“We want to think that if we do the right thing, it’s all going to be OK,” says Hamby. “It’s threatening to see other people not be OK, so we want to come up with an explanation of why that experience won’t happen to us.”

Further studies find that believing in a just world is linked to health – unsurprisingly, you are less likely to be depressed if you believe things will work out for the best, and if you believe the future will be friendly, you’re more likely to take better care of yourself.

Unfortunately, this creates a sense of threat when things don’t play out fairly, and a tendency to look for rationalizations, such as blaming the victim.

“The derogation of the victim comes as a defensive reaction against [one’s] personal worldview unraveling,” says Laura Niemi, a postdoctoral student in psychology at Duke University, explaining that the process is typically implicit.

Niemi conducted a series of experiments with her colleague Liane Young to try to better explain the tendency, which they published in 2016. They found that people who have higher levels of what are known as “binding values” – a set of moral principles which help groups cohere – are more likely to see victims as at least partially responsible for their fates.

These may come into tension with “individualizing values”, which have to do with treating everyone fairly. People who have a high level of binding values, for example, might support severe punishment for disloyalty, because they view protecting the group as more important than sparing the individual.

Research finds that these values track political orientation pretty closely: conservatives have traditionally placed greater emphasis on binding values while liberals tend to prioritize individualizing values. As we’re seeing now with regard to both poverty and violence against women, Republicans use the idea that victims are undeserving for political gain.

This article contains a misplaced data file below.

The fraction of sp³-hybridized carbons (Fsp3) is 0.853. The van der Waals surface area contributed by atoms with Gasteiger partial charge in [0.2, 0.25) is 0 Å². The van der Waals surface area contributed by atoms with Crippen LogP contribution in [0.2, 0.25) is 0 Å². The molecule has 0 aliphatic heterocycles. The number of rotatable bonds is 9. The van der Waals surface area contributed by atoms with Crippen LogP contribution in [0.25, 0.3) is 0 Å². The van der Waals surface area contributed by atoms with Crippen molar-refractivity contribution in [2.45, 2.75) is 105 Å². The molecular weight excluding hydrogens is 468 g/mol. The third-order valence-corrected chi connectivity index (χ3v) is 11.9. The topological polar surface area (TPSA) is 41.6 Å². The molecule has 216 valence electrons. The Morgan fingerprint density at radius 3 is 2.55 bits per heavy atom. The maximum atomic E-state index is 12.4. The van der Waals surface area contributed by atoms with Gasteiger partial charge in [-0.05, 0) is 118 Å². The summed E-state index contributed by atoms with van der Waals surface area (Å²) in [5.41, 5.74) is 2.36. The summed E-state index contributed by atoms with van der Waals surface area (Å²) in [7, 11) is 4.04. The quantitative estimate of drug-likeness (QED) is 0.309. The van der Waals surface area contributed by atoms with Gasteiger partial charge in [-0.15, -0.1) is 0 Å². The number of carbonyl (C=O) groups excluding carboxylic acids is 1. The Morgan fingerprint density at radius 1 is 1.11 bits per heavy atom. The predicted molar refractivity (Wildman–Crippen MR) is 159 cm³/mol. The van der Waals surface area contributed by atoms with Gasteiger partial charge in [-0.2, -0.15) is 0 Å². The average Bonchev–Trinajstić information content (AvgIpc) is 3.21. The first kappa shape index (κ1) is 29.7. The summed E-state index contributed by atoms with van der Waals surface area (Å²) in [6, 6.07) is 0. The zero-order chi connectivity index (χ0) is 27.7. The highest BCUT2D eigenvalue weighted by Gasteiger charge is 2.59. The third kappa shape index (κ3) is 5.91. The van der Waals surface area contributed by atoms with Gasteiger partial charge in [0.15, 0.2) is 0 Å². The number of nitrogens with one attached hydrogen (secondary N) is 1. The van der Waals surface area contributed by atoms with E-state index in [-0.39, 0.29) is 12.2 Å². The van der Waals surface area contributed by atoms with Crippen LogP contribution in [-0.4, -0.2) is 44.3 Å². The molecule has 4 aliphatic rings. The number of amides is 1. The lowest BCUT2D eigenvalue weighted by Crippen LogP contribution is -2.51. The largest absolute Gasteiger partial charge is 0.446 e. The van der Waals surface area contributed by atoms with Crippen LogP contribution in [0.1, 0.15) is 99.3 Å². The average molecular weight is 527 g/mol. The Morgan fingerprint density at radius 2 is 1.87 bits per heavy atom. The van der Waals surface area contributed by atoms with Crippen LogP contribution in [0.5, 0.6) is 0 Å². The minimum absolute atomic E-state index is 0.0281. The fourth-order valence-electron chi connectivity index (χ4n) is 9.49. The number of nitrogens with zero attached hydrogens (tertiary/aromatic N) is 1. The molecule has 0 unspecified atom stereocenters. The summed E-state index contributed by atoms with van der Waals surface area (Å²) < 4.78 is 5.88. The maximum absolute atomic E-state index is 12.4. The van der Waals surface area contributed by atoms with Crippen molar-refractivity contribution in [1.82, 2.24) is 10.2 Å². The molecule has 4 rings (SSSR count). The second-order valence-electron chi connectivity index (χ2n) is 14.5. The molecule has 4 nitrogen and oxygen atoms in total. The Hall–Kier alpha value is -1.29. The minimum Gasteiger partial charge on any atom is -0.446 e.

For example, several red states are trying to impose work requirements for Medicaid, implying that many current recipients choose to be idle and therefore, don’t deserve healthcare. The Trump administration also rescinded Obama-era guidance on university policies on sexual assault, again, making it harder for victims.

In their own study, Niemi and Young found that when presented with a story of either a rape or robbery, those who were higher in binding values were more likely to derogate and blame victims. According to Niemi, binding values accounted for a greater proportion of the variance in victim-blaming than other factors like gender and political orientation.

But the fact that we have this victim-blaming tendency, which is enhanced when people fear threats to their group or society, does not mean that it is immutable. The authors found that there was a simple way to begin to minimize it. In another experiment in their study, Niemi and Young compared victim-blaming among people who had been exposed to stories that spotlighted either the perpetrator or the victim. When the language focused on the perpetrator’s actions – victim-blaming decreased.

Instead of focusing on victims’ behavior, we need to ask more questions about why perpetrators continue to commit acts of violence, and why some are allowed to take far more than their fair share in a world that most of us would prefer to see as just.


Maia Szalavitz is the author of Unbroken Brain:  A Revolutionary New Way of Understanding Addiction, which will be published in April. She is a 2015-16 Soros Justice Fellow and has covered addiction and neuroscience for major publications for nearly 30 years.

Co-published with The Guardian.

Save An Endangered Species: Journalists

Maia Szalavitz is a neuroscience journalist. Her next book, Unbroken Brain, will explore why addiction is best viewed as a developmental disorder and what this means for treatment and policy.